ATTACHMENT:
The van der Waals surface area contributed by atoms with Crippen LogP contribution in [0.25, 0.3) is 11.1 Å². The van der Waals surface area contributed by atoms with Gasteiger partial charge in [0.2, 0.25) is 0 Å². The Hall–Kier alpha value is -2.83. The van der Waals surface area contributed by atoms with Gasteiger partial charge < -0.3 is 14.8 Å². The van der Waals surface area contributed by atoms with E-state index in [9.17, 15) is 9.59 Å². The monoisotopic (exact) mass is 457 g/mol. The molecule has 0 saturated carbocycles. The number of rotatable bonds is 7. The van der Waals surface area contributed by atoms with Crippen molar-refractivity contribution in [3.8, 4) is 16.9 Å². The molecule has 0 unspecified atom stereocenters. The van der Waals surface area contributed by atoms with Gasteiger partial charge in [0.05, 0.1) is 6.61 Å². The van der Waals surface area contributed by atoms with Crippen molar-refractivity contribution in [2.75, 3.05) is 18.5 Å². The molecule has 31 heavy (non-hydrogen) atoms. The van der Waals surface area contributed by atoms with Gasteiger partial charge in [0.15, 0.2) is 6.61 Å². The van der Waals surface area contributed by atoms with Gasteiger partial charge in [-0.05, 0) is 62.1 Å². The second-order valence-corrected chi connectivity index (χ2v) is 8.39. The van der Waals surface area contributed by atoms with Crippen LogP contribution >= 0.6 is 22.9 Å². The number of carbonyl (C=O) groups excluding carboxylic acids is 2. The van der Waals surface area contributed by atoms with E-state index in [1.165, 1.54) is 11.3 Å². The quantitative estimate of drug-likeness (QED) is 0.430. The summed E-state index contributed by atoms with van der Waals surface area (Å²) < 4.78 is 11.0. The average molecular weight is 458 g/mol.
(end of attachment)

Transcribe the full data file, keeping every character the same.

The van der Waals surface area contributed by atoms with Crippen LogP contribution in [0.25, 0.3) is 11.1 Å². The van der Waals surface area contributed by atoms with Gasteiger partial charge in [0.2, 0.25) is 0 Å². The Hall–Kier alpha value is -2.83. The van der Waals surface area contributed by atoms with Gasteiger partial charge < -0.3 is 14.8 Å². The van der Waals surface area contributed by atoms with E-state index in [9.17, 15) is 9.59 Å². The monoisotopic (exact) mass is 457 g/mol. The molecule has 0 saturated carbocycles. The number of rotatable bonds is 7. The van der Waals surface area contributed by atoms with Crippen molar-refractivity contribution in [3.8, 4) is 16.9 Å². The molecule has 0 unspecified atom stereocenters. The van der Waals surface area contributed by atoms with Gasteiger partial charge in [0.05, 0.1) is 6.61 Å². The van der Waals surface area contributed by atoms with Crippen molar-refractivity contribution in [2.75, 3.05) is 18.5 Å². The molecule has 31 heavy (non-hydrogen) atoms. The van der Waals surface area contributed by atoms with Gasteiger partial charge in [0.15, 0.2) is 6.61 Å². The van der Waals surface area contributed by atoms with Gasteiger partial charge in [-0.05, 0) is 62.1 Å². The second-order valence-corrected chi connectivity index (χ2v) is 8.39. The van der Waals surface area contributed by atoms with Crippen LogP contribution >= 0.6 is 22.9 Å². The number of carbonyl (C=O) groups excluding carboxylic acids is 2. The van der Waals surface area contributed by atoms with E-state index in [1.165, 1.54) is 11.3 Å². The quantitative estimate of drug-likeness (QED) is 0.430. The summed E-state index contributed by atoms with van der Waals surface area (Å²) < 4.78 is 11.0. The average molecular weight is 458 g/mol.